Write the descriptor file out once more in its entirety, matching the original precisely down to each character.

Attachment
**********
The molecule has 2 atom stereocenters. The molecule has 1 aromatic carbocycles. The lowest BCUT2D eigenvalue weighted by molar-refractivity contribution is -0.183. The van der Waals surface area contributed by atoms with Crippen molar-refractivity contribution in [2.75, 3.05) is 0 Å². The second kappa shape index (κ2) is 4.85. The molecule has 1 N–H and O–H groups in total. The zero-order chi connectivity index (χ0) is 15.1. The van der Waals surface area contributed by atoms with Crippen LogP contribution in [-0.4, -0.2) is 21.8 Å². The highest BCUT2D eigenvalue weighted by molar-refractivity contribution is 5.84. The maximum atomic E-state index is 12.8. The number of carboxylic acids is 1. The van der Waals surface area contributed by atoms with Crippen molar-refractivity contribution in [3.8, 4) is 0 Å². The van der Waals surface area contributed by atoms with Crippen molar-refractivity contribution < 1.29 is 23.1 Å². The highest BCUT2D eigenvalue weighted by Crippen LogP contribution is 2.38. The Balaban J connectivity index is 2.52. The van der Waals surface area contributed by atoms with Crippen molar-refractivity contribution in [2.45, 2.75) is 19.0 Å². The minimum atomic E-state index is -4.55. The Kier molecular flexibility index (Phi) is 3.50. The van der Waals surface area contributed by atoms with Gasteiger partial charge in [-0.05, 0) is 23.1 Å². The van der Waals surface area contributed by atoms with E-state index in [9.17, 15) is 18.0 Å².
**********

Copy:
The molecule has 2 atom stereocenters. The molecule has 1 aromatic carbocycles. The lowest BCUT2D eigenvalue weighted by molar-refractivity contribution is -0.183. The van der Waals surface area contributed by atoms with Crippen molar-refractivity contribution in [2.75, 3.05) is 0 Å². The second kappa shape index (κ2) is 4.85. The molecule has 1 N–H and O–H groups in total. The zero-order chi connectivity index (χ0) is 15.1. The van der Waals surface area contributed by atoms with Crippen LogP contribution in [-0.4, -0.2) is 21.8 Å². The highest BCUT2D eigenvalue weighted by molar-refractivity contribution is 5.84. The maximum atomic E-state index is 12.8. The number of carboxylic acids is 1. The van der Waals surface area contributed by atoms with Crippen molar-refractivity contribution in [3.8, 4) is 0 Å². The van der Waals surface area contributed by atoms with Crippen molar-refractivity contribution < 1.29 is 23.1 Å². The highest BCUT2D eigenvalue weighted by Crippen LogP contribution is 2.38. The Balaban J connectivity index is 2.52. The van der Waals surface area contributed by atoms with Crippen molar-refractivity contribution in [2.45, 2.75) is 19.0 Å². The minimum atomic E-state index is -4.55. The Kier molecular flexibility index (Phi) is 3.50. The van der Waals surface area contributed by atoms with Gasteiger partial charge in [-0.05, 0) is 23.1 Å². The van der Waals surface area contributed by atoms with E-state index in [9.17, 15) is 18.0 Å².